Next up, for the four adventurers in the group, was the Canopy Tour, a series of 12 progressively longer zip lines that soar above and through the cloud forest. I’m a zip-line junkie, but my cohorts were new to the speed and drama, and on this day the elements made their debut quite memorable. The heavens let loose with a deluge, so we zipped in the rain, and I somehow found myself singing a revised version of Gene Kelly’s song—“Zipping in the Rain.” Soaked through and through, we laughed at every zip, and then faced the monster run, one kilometer long, downhill and into the wind, reaching 85 kilometers per hour, or freeway speeds, into the downpour. It was like speeding into a green wind tunnel, blurred rain drops stinging my skin, treetops rushing by, fantastically tactile and the wildest zip line I’ve ever experienced—a true rainforest zip, and a day I’ll never forget.
My suite at the El Establo offers endless hot water, and I used it all, warming up, and then our group descended on a very fine Italian restaurant in Monteverde. Despite the small local population of just 4,000, we found fine dining throughout Monteverde, doubtless due to the flow of sophisticated and affluent foreign visitors drawn to this priceless well of bio-diversity.
Next, the volcano lands beckoned, so we boarded a boat to cruise across Lake Arenal. The rain returned but the winds were calm, so we motored near the shore and viewed egrets, blue herons, cormorants, and ospreys, hunting and feeding in the warm rain. The symmetrical cone of Arenal emerged from the grey horizon, cloud-capped, a landmark and symbol of Costa Rica. After a 40-year run of near-constant eruption, the volcano is quiet for now, so we didn’t see lava streaming from the heights, lighting up the night.
A short ride brought us to a beautiful property called Arenal Springs, with hot springs pools and fine dining. That afternoon the clouds parted and I saw steam plumes rising from the summit, turned gold before the sun quit the sky.
The odyssey continued, this time with wildlife as our goal. We rode a couple of hours north through pineapple and sugar cane country, nearly to the Nicaragua border, and boarded a boat to cruise up the Rio Frio into the heart of the Cano Negro National Wildlife Refuge. This ecosystem is second only to coral reefs for biological density. On our two-hour shift upstream, we saw a rainbow collection of lizards, birds, monkeys and bats. The Boat-billed Heron, with its huge thick bill and half-dollar size red eyes, set atop a small squatty body, is remarkably ugly and yet beautiful. And how must we have looked to him, from his tree perch?
Here is life well lived by all, people and native wildlife, and that at last is how I come to understand pura vida—in balance.
Kerrick James (kerrickjames.com) is based in the Arizona desert but loves the creatures of the rain forest.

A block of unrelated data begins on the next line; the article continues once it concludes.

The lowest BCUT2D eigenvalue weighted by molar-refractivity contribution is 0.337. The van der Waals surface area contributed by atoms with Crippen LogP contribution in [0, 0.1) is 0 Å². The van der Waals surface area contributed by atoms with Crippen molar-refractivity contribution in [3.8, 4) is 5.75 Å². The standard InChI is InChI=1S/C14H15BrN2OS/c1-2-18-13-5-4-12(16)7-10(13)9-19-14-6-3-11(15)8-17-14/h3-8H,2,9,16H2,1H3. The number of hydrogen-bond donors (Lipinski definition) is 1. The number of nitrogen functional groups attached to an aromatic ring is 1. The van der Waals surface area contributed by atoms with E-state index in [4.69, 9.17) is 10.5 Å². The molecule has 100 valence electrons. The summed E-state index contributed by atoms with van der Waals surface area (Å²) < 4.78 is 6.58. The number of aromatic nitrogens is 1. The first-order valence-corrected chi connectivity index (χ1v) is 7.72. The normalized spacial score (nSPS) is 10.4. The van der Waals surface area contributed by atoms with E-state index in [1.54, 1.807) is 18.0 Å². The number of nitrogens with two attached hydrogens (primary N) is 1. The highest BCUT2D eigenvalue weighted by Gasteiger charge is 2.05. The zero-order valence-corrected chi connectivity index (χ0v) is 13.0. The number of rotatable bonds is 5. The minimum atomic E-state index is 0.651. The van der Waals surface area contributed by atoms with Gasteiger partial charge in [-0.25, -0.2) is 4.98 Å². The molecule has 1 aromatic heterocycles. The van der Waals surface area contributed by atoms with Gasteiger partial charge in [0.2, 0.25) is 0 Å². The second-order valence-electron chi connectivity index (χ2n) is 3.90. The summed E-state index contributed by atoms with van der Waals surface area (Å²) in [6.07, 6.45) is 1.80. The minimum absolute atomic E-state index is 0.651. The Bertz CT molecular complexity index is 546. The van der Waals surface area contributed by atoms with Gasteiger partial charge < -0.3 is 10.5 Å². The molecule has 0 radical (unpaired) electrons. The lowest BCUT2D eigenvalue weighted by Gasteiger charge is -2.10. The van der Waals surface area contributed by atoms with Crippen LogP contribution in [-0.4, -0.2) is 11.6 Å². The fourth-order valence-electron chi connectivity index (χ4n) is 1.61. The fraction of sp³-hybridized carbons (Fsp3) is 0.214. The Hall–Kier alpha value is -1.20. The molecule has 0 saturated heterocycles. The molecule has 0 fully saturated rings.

Costa Rica’s rainy season runs May-November, with the dry(er) season December-April. Visit during the dry season, so your favorite activities aren’t compromised. Still, as is said, there is no such thing as bad weather, just bad gear. So bring a quality rain poncho and hat, plus rain pants and an extra pair of shoes to Costa Rica. Plan for rain, and thrill to the sun when it appears. Also for this trip pack a swimsuit, sun hat and sunscreen. I brought bug repellent but rarely used it. And save space in your luggage for treasures like carved wood art or coffee; you’ll need the room. Finally, no visa is required but of course you must have your passport to travel and to exchange money, although U.S. dollars are widely accepted, as are credit and debit cards.
Standup paddleboarding in the lagoon at the Four Seasons Resort in Bora Bora, French Polynesia. © Blaine Harrington III
By Blaine Harrington III
Airline posters of exotic destinations covered the walls of my childhood bedroom. One especially memorable Pan-Am poster pictured a beautiful Tahitian woman. That poster is selling for $400 and up on eBay. I should have kept it, along with my Beatles trading cards and other long-gone items. At the time, though, the poster had a value greater than money; it inspired me, because Tahiti and the islands of French Polynesia seemed the most faraway places imaginable.
As a married, workaday adult now celebrating my 25th wedding anniversary, French Polynesia seemed like the perfect place for an idyllic escape. I chose for me and wife Maureen the island of Bora Bora. We’d go in July, the so-called dry season, and also the month of Heiva I Tahiti, the annual festival of traditional singing and dancing.
French Polynesia is three hours by air beyond Hawaii. We arrived in Tahiti before dawn, too early to check in for our one night there, so we watched the sunrise from a couple of beach chairs. As the sun lit the sky, we saw the jagged peaks on Moorea just 10 miles across the water.
That evening, after a beachside sunset, we attended the dance festival. Heiva is to Tahiti what Carnival is to Rio, and what Dancing with the Stars is to America. In the small stadium at Place Toata in Papeete, scores of dancers from the islands of French Polynesia tell a story with their movements. On our first evening, judges would select the top acts. We’d be there again a week later, after visiting Bora Bora, to see the finale.
We arrived at Bora Bora’s distinctive lagoon as darkness fell. A private deck ran the full length of our Four Seasons bungalow, and we walked it slowly, looking across the lagoon to Mount Otemanu on the main island. It stood silhouetted against a night sky full of stars. I could think of no more lovely place to be. Seeing the broad smile on my wife’s face, I could tell she agreed.